Goldrush by Steven Lochran
My rating: 3 of 5 stars
CAUTION: Long Review
The book was unexpectedly campy. There were parts that I liked and parts I didn't like.
Parts I Liked
+ good writing
The writing was in present tense so the action felt closer to me as if I sat in the front seat of a movie theater. As a matter of fact, the plot read like a typical action movie which I liked.
I quickly got comfortable with the writing after a few pages. I liked how straightforward the writing was; I tend to glaze over imagery but I didn't in this book. It was easy to imagine what the book wanted me to imagine.
The writing felt clean.
+ strong female characters
Gaia is one of the senior superheroes. I liked that the book didn't diminish her role in the deference to other male senior superheroes who had a more drama-filled backstory, that given a different circumstance she could have been the leader of the superhero team instead of Agent Alpha. I got the impression that she could match Agent Alpha power for power. The thing I liked most about her was her strange sense of humor. I wished she had more scenes in the book.
Machina is the other female superhero. She was the youngest superhero before Sam came along. In a different book, she would be your typical YA heroine: she got a family who is largely absent from her life, she's sort of an outcast but she desire to belong, and she's rebellious at times. However, unlike a typical YA heroine she doesn't let her life issues get to her. Machine was, dare I say it, a well-adjusted teenage girl. How utterly refreshing! I love how assertive she was. Her goal to prove herself sometime gets her in troubles but she always seem to prevail. For these reasons, Machina became my favorite character in the book.
Major Blackthorne is the military liaison to the superhero team. Despite having no power, she was still a force on her own. In the battle scenes at the end, she took care of herself and didn't hesitate to fight the supervillains. And I didn't doubt she could actually win either.
Parts I Didn't Like
+ mopey protagonist
The book was mostly in 1st POV from Sam's side. His origin story was ludicrous. He was running a race when his power spontaneously activated for the first time in his life and he accidentally hurt people, particularly his father, in the process. I pitied him and the people he injured but he really needed to get over himself. I didn't like how the story revealed Sam's origin story as if it was some sort of hidden tragic past because it wasn't.
Because of his past, Sam was too mopey for my liking. I didn't start liking him till 2/3 into the book when Machina's constant pep talks finally put a stop to his pity party. However, the change was so sudden that it was ridiculous because after Machina's last pep talk a few pages later Sam gave a pep talk to someone else.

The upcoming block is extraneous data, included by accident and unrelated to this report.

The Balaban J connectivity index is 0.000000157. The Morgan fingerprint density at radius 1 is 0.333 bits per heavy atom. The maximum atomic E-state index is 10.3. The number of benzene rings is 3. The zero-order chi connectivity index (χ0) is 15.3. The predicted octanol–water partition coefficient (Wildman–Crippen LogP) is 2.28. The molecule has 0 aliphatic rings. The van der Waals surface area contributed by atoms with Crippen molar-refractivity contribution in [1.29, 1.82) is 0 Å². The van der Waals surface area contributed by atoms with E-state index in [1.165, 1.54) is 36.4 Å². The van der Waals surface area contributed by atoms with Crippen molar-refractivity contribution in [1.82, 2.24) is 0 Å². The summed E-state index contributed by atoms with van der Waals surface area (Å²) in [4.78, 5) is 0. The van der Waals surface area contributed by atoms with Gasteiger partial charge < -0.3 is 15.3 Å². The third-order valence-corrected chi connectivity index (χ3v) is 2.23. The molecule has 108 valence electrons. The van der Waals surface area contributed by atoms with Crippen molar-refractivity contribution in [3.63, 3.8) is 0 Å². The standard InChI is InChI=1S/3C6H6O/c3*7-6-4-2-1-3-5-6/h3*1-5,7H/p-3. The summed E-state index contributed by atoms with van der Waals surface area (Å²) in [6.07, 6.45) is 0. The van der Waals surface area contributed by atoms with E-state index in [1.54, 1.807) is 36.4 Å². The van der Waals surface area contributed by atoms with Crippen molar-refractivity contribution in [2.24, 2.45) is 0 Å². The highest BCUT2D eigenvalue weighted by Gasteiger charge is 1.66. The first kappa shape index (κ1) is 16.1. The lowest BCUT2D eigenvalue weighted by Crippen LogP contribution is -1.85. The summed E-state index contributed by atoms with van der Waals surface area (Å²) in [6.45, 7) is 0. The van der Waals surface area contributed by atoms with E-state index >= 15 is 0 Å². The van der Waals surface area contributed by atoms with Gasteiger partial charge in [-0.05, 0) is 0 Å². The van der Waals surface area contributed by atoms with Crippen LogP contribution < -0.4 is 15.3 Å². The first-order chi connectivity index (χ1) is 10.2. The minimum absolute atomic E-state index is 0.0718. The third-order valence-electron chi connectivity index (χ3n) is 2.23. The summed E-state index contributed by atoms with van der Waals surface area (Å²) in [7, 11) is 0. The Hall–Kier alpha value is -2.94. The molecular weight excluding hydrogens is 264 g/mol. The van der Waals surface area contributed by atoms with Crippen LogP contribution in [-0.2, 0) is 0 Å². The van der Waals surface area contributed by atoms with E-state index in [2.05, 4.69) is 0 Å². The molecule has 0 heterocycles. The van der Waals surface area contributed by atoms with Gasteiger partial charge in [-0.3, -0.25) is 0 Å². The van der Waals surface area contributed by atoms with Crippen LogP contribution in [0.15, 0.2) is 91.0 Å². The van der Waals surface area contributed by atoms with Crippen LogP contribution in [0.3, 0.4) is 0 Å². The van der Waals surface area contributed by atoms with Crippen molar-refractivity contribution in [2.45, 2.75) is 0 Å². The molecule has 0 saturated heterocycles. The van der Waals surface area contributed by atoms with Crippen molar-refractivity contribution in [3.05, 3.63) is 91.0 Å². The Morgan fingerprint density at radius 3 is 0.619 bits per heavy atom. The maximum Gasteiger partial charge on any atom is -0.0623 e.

Machina was more patient and nice to Sam than I could have been because I itched to smack him out of annoyance. I mostly put up with Sam because the book designated him as the chosen one and I have a soft spot for that trope no matter how ridiculous the trope is.
+ cardboard male superheroes
They were cliché and a little bit annoying. You got your Captain America/Superman hybrid in Alpha Agent and the Batman/Spiderman hybrid in The Knight of Wands. I eyerolled at Agent Alpha with his pristine good guy persona and The Knight of Wands with his mysterious stoic loner persona.
I didn't really care for these superheroes.
+ lame bad guys
The bad guys were lame. The split-personality guy was all "save me from myself" because one of his two personalities was a supervillain while the other personality was a superhero. The other bad guy, the one who was the main supervillain for book 1, was all "I am the strongest and therefore everyone should bow down to me because I say so."
All the supervillains in book 1 were simply crazy and maniacal; there was no depth in their characterization.
The biggest part of the story I didn't like was why didn't the good guys didn't just kill the bad guys outright from the start. Why defeat them only to imprison them? Moreover, why imprison them at the superhero team's headquarter where they could use the place to nuke the entire world?
I realize the book didn't take itself seriously, that it was campy, but I don't believe that excuses the plot-holes. I would have been mollified with a flimsy explanation of a few sentences.
I rate Goldrush 3-stars for I like it. In spite of the parts I didn't like, the book was entertaining. There were humorous scenes sprinkled in. The last 1/3 of the book with its heavy action scenes was what firmly pushed the book into 3-stars land.
It should be noted that ebook version has bonus content. It's the profile of all five superheroes — Goldrush (Sam), Machina, Gaia, Agent Alpha, The Knight of Wands — and Major Blackthorne. There was nothing new in their stats that readers didn't know from reading the book. You can see the characters' illustration presented in the cover-art here.
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